Carmelita Lamb

Carmelita Lamb

Associate Dean of Liffrig Family School of Education & Behavioral Sciences

Biography

Dr. Carmelita Lamb is a native of Texas; she was born in Austin, and raised in San Antonio. She is of mixed blood, Hispanic and an enrolled member of the Lipan Apache Band of South Texas. She received her PhD in Institutional Analysis/Occupational Adult Education in 2009 from North Dakota State University. The title of her dissertation was Cohort model learning communities: The tribal college perspective of best practices in teacher education.  

Lamb serves as a grantee trainer for the U.S. Department of Education and is the Principal Investigator (collective awards 2.5M) for Native American Education Leadership Program (NAELP) under the direction of the U.S. Office of Indian Education. She is a curriculum designer/consultant for Honoring Tribal Legacies (National Park Service, Lewis and Clark Trail) in partnership with Dr. Stephanie Wood, Oregon State University. Her research interests are in Native American self-determination, providing higher education opportunities for marginalized populations, and minority serving institutions of higher education. Lamb serves as the Associate Dean of the Liffrig Family School of Education and Behavioral Sciences at the University of Mary.

Lamb, C. (2018)  Review of book: Honoring our Teachers Eds. Reyhner, J., Martine, J., Lockard, L. Gilbert, W.S. Flagstaff, AZ: Northern Arizona University Press. 

Lamb, C. (2016). Struggle and Success: The state of teacher education at tribal colleges and universities. Tribal College Journal 27(3).

Lamb, C. (2016). Teacher Education at Tribal Colleges and Universities: A Talking Circle of department chairs and education warriors. In: E. Petchauer Editor, Teacher Education at Minority Serving Institutions: Programs, Policies, and Social Justice. Brunswick, NJ: Rutgers University Press.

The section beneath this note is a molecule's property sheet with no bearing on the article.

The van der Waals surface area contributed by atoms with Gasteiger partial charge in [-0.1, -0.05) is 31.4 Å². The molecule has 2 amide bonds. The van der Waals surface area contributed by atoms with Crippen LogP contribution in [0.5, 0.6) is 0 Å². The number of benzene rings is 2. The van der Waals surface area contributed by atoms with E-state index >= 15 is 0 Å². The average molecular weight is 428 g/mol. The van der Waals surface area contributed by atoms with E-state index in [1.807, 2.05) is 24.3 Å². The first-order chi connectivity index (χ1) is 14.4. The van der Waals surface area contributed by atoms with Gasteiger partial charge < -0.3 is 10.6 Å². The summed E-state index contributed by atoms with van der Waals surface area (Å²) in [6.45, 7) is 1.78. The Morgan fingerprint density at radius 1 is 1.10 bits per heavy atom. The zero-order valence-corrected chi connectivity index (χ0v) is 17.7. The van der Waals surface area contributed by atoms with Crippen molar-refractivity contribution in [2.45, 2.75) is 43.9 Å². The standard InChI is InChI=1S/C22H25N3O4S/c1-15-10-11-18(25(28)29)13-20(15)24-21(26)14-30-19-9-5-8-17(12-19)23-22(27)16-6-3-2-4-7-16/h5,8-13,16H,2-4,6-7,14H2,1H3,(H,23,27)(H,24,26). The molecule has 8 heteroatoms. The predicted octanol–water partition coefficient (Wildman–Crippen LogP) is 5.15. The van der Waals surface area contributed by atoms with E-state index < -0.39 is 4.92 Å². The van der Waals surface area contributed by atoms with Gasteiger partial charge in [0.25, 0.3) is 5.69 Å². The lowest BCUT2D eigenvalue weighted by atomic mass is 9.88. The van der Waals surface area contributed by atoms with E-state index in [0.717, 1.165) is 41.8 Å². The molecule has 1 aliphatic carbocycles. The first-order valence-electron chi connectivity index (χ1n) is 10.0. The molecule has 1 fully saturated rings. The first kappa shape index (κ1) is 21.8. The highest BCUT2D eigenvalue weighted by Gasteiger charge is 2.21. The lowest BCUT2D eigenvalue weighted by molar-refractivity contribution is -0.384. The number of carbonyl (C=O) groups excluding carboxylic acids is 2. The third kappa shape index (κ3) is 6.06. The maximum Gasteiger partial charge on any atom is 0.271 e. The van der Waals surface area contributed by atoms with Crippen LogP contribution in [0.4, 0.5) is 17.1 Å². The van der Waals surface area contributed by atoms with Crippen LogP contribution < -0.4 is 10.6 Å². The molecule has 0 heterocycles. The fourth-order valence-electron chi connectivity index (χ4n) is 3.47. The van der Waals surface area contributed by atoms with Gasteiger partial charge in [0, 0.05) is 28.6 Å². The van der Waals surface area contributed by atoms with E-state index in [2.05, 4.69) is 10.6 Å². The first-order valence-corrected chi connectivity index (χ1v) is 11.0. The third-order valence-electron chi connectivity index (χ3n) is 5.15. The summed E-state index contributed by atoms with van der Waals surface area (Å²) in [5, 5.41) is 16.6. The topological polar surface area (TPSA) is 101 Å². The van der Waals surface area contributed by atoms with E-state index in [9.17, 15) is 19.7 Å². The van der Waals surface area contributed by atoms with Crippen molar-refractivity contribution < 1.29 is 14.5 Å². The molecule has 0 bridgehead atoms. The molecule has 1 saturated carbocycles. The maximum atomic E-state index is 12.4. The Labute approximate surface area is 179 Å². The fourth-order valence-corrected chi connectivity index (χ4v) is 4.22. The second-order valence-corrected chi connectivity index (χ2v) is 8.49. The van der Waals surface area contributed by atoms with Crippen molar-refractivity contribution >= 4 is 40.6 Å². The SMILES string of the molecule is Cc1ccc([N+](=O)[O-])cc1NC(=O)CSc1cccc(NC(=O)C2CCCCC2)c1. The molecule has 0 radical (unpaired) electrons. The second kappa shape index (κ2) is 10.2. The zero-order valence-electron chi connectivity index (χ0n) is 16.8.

Lamb, C. (2015, May 2). Tribal college governance. [Review of the book Success Academy: How Native American students prepare for college (and how colleges can prepare for them), by M. Benton Lee]. Tribal College Journal 26(4). 

Lamb, C. (2014). Growing our own:  A sustainable approach to teacher education at Turtle Mountain Community College. Tribal College Journal 26(2).

Lamb, C. (2013, October 31). Tribal and behavioral health. [Review of the book American Indian Educators in Reservation Schools by T. Huffman].  Tribal College Journal 25(2).

Lamb, C. (2013). Cohort model learning communities: The tribal college perspective of best practices in teacher education. In Yazzie-Mintz, E. (ed.), Mellon Tribal College Research Journal (pp.28-76) Denver, CO: American Indian College Fund Press.

Lamb, C. (2012). TMCC takes multicultural education on the road. Tribal College Journal 23(4).

Lamb, C. (2010). Turtle Mountain teachers train change agents. Tribal College Journal 22 (2). 

Lamb, C. (2010). Native Ways of Knowing: The Student Perspective of Teacher Education in Tribal Colleges_ Paper presented at Native American Indigenous Studies Association (NAISA) conference, Tucson, AZ. 

Lamb, C. (2009) Cohort model learning communities: The tribal college perspective of best practices in teacher education. Paper presented at Native American Indigenous Studies Association (NAISA) Conference, Minneapolis, MN.

Marin, T. & Lamb, C. (2008). From Turtle Mountain to the Badlands:  Learning to teach native ways of knowing. The Tribal College Journal 19 (4).

Marin, T. & Lamb, C. (2007). Using NASA research to teach in the Native Ways of Knowing secondary science teacher education project. The Earth Observer 19 (2).

Lamb, C. (2007), August) Native Ways of Knowing-secondary science teacher education project, sponsored by the National Science Foundation. Poster presented at the Joint Annual Meeting, Washington, DC.

Lamb, C. (2006, May) The phenomenon of stopping-out in American Indian post-secondary education. Paper presented at the Higher Education Resources Organization Meeting, Bismarck, ND